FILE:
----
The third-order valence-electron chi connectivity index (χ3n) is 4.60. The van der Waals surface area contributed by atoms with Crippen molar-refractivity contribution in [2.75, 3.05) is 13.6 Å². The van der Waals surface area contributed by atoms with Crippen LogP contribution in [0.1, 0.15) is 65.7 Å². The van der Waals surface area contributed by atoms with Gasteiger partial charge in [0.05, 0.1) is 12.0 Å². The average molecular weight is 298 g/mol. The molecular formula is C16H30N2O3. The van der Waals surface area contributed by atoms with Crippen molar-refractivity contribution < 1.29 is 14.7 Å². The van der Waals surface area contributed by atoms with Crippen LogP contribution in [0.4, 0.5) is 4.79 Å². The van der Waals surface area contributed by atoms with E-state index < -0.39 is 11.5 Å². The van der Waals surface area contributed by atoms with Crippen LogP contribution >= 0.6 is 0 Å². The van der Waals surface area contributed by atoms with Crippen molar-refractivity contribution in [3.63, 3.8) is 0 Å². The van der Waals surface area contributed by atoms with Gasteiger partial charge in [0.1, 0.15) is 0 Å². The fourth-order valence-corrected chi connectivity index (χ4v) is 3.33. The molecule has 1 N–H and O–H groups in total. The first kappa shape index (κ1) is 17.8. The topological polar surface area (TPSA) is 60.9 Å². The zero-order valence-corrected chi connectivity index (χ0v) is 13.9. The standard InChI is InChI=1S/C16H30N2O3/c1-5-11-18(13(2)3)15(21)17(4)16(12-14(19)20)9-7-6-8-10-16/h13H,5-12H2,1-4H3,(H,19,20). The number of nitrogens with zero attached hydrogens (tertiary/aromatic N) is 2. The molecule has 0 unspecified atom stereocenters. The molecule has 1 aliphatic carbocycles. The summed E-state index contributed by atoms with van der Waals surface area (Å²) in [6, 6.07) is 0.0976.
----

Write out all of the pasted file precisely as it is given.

The third-order valence-electron chi connectivity index (χ3n) is 4.60. The van der Waals surface area contributed by atoms with Crippen molar-refractivity contribution in [2.75, 3.05) is 13.6 Å². The van der Waals surface area contributed by atoms with Crippen LogP contribution in [0.1, 0.15) is 65.7 Å². The van der Waals surface area contributed by atoms with Gasteiger partial charge in [0.05, 0.1) is 12.0 Å². The average molecular weight is 298 g/mol. The molecular formula is C16H30N2O3. The van der Waals surface area contributed by atoms with Crippen molar-refractivity contribution < 1.29 is 14.7 Å². The van der Waals surface area contributed by atoms with Crippen LogP contribution in [0.4, 0.5) is 4.79 Å². The van der Waals surface area contributed by atoms with E-state index < -0.39 is 11.5 Å². The van der Waals surface area contributed by atoms with Crippen LogP contribution >= 0.6 is 0 Å². The van der Waals surface area contributed by atoms with Crippen molar-refractivity contribution in [3.63, 3.8) is 0 Å². The van der Waals surface area contributed by atoms with Gasteiger partial charge in [0.1, 0.15) is 0 Å². The fourth-order valence-corrected chi connectivity index (χ4v) is 3.33. The molecule has 1 N–H and O–H groups in total. The first kappa shape index (κ1) is 17.8. The topological polar surface area (TPSA) is 60.9 Å². The zero-order valence-corrected chi connectivity index (χ0v) is 13.9. The standard InChI is InChI=1S/C16H30N2O3/c1-5-11-18(13(2)3)15(21)17(4)16(12-14(19)20)9-7-6-8-10-16/h13H,5-12H2,1-4H3,(H,19,20). The number of nitrogens with zero attached hydrogens (tertiary/aromatic N) is 2. The molecule has 0 unspecified atom stereocenters. The molecule has 1 aliphatic carbocycles. The summed E-state index contributed by atoms with van der Waals surface area (Å²) in [6, 6.07) is 0.0976.